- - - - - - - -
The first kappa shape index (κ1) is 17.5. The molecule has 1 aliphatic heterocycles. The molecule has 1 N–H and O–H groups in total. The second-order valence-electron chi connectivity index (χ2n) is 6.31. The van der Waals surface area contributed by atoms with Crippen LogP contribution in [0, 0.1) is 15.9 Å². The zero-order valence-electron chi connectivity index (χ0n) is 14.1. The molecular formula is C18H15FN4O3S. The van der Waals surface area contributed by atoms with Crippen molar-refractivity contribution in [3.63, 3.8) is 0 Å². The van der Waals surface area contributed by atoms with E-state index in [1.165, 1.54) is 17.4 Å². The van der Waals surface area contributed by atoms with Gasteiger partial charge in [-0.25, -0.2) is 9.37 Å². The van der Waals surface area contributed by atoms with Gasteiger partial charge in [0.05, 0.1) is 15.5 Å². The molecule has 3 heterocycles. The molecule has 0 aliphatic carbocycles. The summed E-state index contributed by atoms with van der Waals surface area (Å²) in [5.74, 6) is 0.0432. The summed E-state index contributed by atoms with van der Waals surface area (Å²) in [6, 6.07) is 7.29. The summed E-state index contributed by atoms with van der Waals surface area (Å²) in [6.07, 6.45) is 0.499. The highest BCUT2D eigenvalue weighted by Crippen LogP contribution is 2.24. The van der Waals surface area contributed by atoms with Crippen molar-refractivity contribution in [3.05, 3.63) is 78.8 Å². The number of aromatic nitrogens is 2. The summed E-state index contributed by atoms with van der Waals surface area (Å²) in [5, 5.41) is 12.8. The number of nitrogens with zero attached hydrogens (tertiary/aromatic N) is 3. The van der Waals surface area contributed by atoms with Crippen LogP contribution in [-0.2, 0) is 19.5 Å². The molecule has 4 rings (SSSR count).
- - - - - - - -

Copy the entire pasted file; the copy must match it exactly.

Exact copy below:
The first kappa shape index (κ1) is 17.5. The molecule has 1 aliphatic heterocycles. The molecule has 1 N–H and O–H groups in total. The second-order valence-electron chi connectivity index (χ2n) is 6.31. The van der Waals surface area contributed by atoms with Crippen LogP contribution in [0, 0.1) is 15.9 Å². The zero-order valence-electron chi connectivity index (χ0n) is 14.1. The molecular formula is C18H15FN4O3S. The van der Waals surface area contributed by atoms with Crippen molar-refractivity contribution in [3.63, 3.8) is 0 Å². The van der Waals surface area contributed by atoms with E-state index in [1.165, 1.54) is 17.4 Å². The van der Waals surface area contributed by atoms with Gasteiger partial charge in [-0.25, -0.2) is 9.37 Å². The van der Waals surface area contributed by atoms with Gasteiger partial charge in [0.05, 0.1) is 15.5 Å². The molecule has 3 heterocycles. The molecule has 0 aliphatic carbocycles. The summed E-state index contributed by atoms with van der Waals surface area (Å²) in [5.74, 6) is 0.0432. The summed E-state index contributed by atoms with van der Waals surface area (Å²) in [6, 6.07) is 7.29. The summed E-state index contributed by atoms with van der Waals surface area (Å²) in [6.07, 6.45) is 0.499. The highest BCUT2D eigenvalue weighted by Crippen LogP contribution is 2.24. The van der Waals surface area contributed by atoms with Crippen molar-refractivity contribution in [3.05, 3.63) is 78.8 Å². The number of aromatic nitrogens is 2. The summed E-state index contributed by atoms with van der Waals surface area (Å²) in [5, 5.41) is 12.8. The number of nitrogens with zero attached hydrogens (tertiary/aromatic N) is 3. The van der Waals surface area contributed by atoms with Crippen LogP contribution in [-0.2, 0) is 19.5 Å². The molecule has 4 rings (SSSR count).